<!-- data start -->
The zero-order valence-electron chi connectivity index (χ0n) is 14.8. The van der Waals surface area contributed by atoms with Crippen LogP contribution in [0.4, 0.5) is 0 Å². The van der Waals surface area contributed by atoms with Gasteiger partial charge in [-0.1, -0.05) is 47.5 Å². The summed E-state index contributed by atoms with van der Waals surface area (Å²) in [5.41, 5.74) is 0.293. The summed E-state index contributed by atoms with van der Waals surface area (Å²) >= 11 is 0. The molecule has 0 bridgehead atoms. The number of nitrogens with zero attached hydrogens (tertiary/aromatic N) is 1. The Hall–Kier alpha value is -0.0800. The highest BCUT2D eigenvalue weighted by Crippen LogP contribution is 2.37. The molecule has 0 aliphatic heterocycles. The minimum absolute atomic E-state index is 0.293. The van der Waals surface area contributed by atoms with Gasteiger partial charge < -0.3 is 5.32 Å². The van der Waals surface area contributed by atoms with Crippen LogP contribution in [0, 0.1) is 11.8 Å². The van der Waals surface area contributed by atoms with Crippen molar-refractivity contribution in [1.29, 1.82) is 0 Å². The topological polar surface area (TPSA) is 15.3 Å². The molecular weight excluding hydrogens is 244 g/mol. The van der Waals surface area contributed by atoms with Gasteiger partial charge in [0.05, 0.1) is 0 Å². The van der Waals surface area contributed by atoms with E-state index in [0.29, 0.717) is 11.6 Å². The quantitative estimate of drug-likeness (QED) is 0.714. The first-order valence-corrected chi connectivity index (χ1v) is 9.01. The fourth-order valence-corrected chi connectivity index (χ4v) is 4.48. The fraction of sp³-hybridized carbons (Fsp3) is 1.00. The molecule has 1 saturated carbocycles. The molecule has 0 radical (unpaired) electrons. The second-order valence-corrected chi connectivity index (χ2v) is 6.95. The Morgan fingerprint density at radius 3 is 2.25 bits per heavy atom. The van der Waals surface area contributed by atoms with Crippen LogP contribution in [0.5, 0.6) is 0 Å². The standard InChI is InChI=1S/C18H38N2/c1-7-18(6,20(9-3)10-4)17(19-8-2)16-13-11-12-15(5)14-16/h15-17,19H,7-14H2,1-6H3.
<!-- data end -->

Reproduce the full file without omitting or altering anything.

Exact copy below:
The zero-order valence-electron chi connectivity index (χ0n) is 14.8. The van der Waals surface area contributed by atoms with Crippen LogP contribution in [0.4, 0.5) is 0 Å². The van der Waals surface area contributed by atoms with Gasteiger partial charge in [-0.1, -0.05) is 47.5 Å². The summed E-state index contributed by atoms with van der Waals surface area (Å²) in [5.41, 5.74) is 0.293. The summed E-state index contributed by atoms with van der Waals surface area (Å²) >= 11 is 0. The molecule has 0 bridgehead atoms. The number of nitrogens with zero attached hydrogens (tertiary/aromatic N) is 1. The Hall–Kier alpha value is -0.0800. The highest BCUT2D eigenvalue weighted by Crippen LogP contribution is 2.37. The molecule has 0 aliphatic heterocycles. The minimum absolute atomic E-state index is 0.293. The van der Waals surface area contributed by atoms with Gasteiger partial charge < -0.3 is 5.32 Å². The van der Waals surface area contributed by atoms with Crippen LogP contribution in [0, 0.1) is 11.8 Å². The van der Waals surface area contributed by atoms with Crippen molar-refractivity contribution in [1.29, 1.82) is 0 Å². The topological polar surface area (TPSA) is 15.3 Å². The molecular weight excluding hydrogens is 244 g/mol. The van der Waals surface area contributed by atoms with Gasteiger partial charge in [0.05, 0.1) is 0 Å². The van der Waals surface area contributed by atoms with E-state index in [0.29, 0.717) is 11.6 Å². The quantitative estimate of drug-likeness (QED) is 0.714. The first-order valence-corrected chi connectivity index (χ1v) is 9.01. The fourth-order valence-corrected chi connectivity index (χ4v) is 4.48. The fraction of sp³-hybridized carbons (Fsp3) is 1.00. The molecule has 1 saturated carbocycles. The molecule has 0 radical (unpaired) electrons. The second-order valence-corrected chi connectivity index (χ2v) is 6.95. The Morgan fingerprint density at radius 3 is 2.25 bits per heavy atom. The van der Waals surface area contributed by atoms with Crippen LogP contribution in [0.5, 0.6) is 0 Å². The standard InChI is InChI=1S/C18H38N2/c1-7-18(6,20(9-3)10-4)17(19-8-2)16-13-11-12-15(5)14-16/h15-17,19H,7-14H2,1-6H3.